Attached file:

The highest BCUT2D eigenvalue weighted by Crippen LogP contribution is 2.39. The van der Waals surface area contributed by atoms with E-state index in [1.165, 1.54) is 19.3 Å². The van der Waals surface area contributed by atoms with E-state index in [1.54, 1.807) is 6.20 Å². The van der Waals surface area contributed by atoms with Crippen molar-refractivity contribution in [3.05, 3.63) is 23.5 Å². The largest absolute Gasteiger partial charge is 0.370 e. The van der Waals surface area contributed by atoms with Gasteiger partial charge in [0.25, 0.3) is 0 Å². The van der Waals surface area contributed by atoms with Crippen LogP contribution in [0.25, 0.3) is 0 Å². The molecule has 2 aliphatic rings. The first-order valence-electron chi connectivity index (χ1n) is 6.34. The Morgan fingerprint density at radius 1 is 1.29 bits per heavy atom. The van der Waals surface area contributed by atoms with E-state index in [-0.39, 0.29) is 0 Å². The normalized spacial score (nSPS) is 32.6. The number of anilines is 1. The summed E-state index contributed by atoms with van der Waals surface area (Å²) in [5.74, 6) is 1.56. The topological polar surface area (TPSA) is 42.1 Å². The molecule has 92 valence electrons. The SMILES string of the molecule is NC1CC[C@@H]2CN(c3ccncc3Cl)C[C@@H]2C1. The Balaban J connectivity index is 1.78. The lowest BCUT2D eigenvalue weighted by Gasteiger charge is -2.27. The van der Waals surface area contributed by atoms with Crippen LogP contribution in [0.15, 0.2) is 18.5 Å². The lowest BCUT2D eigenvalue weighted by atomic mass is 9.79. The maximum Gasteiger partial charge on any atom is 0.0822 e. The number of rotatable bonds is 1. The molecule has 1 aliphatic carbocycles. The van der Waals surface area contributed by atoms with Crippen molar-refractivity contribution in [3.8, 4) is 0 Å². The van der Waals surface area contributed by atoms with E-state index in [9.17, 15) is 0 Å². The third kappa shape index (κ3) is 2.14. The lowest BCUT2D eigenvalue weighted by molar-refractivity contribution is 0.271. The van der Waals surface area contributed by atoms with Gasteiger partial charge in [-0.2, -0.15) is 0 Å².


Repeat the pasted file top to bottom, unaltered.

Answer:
The highest BCUT2D eigenvalue weighted by Crippen LogP contribution is 2.39. The van der Waals surface area contributed by atoms with E-state index in [1.165, 1.54) is 19.3 Å². The van der Waals surface area contributed by atoms with E-state index in [1.54, 1.807) is 6.20 Å². The van der Waals surface area contributed by atoms with Crippen molar-refractivity contribution in [3.05, 3.63) is 23.5 Å². The largest absolute Gasteiger partial charge is 0.370 e. The van der Waals surface area contributed by atoms with Gasteiger partial charge in [0.25, 0.3) is 0 Å². The van der Waals surface area contributed by atoms with Crippen LogP contribution in [0.25, 0.3) is 0 Å². The molecule has 2 aliphatic rings. The first-order valence-electron chi connectivity index (χ1n) is 6.34. The Morgan fingerprint density at radius 1 is 1.29 bits per heavy atom. The van der Waals surface area contributed by atoms with E-state index in [-0.39, 0.29) is 0 Å². The normalized spacial score (nSPS) is 32.6. The number of anilines is 1. The summed E-state index contributed by atoms with van der Waals surface area (Å²) in [5.74, 6) is 1.56. The topological polar surface area (TPSA) is 42.1 Å². The molecule has 92 valence electrons. The SMILES string of the molecule is NC1CC[C@@H]2CN(c3ccncc3Cl)C[C@@H]2C1. The Balaban J connectivity index is 1.78. The lowest BCUT2D eigenvalue weighted by Gasteiger charge is -2.27. The van der Waals surface area contributed by atoms with Crippen LogP contribution in [0.15, 0.2) is 18.5 Å². The lowest BCUT2D eigenvalue weighted by atomic mass is 9.79. The maximum Gasteiger partial charge on any atom is 0.0822 e. The number of rotatable bonds is 1. The molecule has 1 aliphatic carbocycles. The van der Waals surface area contributed by atoms with Crippen molar-refractivity contribution in [3.8, 4) is 0 Å². The van der Waals surface area contributed by atoms with E-state index in [9.17, 15) is 0 Å². The third kappa shape index (κ3) is 2.14. The lowest BCUT2D eigenvalue weighted by molar-refractivity contribution is 0.271. The van der Waals surface area contributed by atoms with Gasteiger partial charge in [-0.2, -0.15) is 0 Å².